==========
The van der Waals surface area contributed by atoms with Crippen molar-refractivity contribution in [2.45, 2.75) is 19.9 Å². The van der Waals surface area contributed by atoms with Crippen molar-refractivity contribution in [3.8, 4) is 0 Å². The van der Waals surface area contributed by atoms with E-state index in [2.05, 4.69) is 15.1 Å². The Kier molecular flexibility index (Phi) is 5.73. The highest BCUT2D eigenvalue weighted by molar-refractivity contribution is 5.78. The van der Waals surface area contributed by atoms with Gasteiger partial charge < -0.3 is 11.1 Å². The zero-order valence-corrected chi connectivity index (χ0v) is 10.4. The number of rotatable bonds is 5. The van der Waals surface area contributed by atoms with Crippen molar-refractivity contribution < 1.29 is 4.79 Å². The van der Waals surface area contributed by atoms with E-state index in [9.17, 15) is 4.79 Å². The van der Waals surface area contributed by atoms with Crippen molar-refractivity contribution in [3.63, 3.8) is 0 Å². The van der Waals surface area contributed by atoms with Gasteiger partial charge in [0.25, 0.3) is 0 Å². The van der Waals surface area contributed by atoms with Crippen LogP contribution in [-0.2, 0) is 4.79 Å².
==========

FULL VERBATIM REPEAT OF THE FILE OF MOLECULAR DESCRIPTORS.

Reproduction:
The van der Waals surface area contributed by atoms with Crippen molar-refractivity contribution in [2.45, 2.75) is 19.9 Å². The van der Waals surface area contributed by atoms with Crippen molar-refractivity contribution in [3.8, 4) is 0 Å². The van der Waals surface area contributed by atoms with E-state index in [2.05, 4.69) is 15.1 Å². The Kier molecular flexibility index (Phi) is 5.73. The highest BCUT2D eigenvalue weighted by molar-refractivity contribution is 5.78. The van der Waals surface area contributed by atoms with Gasteiger partial charge < -0.3 is 11.1 Å². The zero-order valence-corrected chi connectivity index (χ0v) is 10.4. The number of rotatable bonds is 5. The van der Waals surface area contributed by atoms with Crippen molar-refractivity contribution < 1.29 is 4.79 Å². The van der Waals surface area contributed by atoms with E-state index in [9.17, 15) is 4.79 Å². The van der Waals surface area contributed by atoms with Crippen molar-refractivity contribution in [3.63, 3.8) is 0 Å². The van der Waals surface area contributed by atoms with Gasteiger partial charge in [0.25, 0.3) is 0 Å². The van der Waals surface area contributed by atoms with Crippen LogP contribution in [-0.2, 0) is 4.79 Å².